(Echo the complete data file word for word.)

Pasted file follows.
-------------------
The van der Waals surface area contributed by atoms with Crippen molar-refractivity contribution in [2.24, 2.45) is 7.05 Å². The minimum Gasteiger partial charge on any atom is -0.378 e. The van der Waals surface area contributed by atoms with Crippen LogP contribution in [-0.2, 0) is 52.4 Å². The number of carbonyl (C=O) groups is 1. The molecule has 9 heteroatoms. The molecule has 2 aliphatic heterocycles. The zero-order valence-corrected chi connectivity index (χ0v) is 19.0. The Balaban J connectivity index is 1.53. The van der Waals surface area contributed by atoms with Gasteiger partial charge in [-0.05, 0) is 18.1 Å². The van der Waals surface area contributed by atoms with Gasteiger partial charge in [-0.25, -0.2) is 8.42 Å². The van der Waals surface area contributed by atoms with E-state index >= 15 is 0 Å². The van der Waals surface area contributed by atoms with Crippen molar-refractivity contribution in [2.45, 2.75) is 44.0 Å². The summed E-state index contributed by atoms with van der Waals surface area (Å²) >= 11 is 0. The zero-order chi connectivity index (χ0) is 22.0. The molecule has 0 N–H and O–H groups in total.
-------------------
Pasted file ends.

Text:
The van der Waals surface area contributed by atoms with Crippen molar-refractivity contribution in [2.24, 2.45) is 7.05 Å². The minimum Gasteiger partial charge on any atom is -0.378 e. The van der Waals surface area contributed by atoms with Crippen LogP contribution in [-0.2, 0) is 52.4 Å². The number of carbonyl (C=O) groups is 1. The molecule has 9 heteroatoms. The molecule has 2 aliphatic heterocycles. The zero-order valence-corrected chi connectivity index (χ0v) is 19.0. The Balaban J connectivity index is 1.53. The van der Waals surface area contributed by atoms with Gasteiger partial charge in [-0.05, 0) is 18.1 Å². The van der Waals surface area contributed by atoms with Gasteiger partial charge in [-0.25, -0.2) is 8.42 Å². The van der Waals surface area contributed by atoms with E-state index >= 15 is 0 Å². The van der Waals surface area contributed by atoms with Crippen molar-refractivity contribution in [2.45, 2.75) is 44.0 Å². The summed E-state index contributed by atoms with van der Waals surface area (Å²) >= 11 is 0. The zero-order chi connectivity index (χ0) is 22.0. The molecule has 0 N–H and O–H groups in total.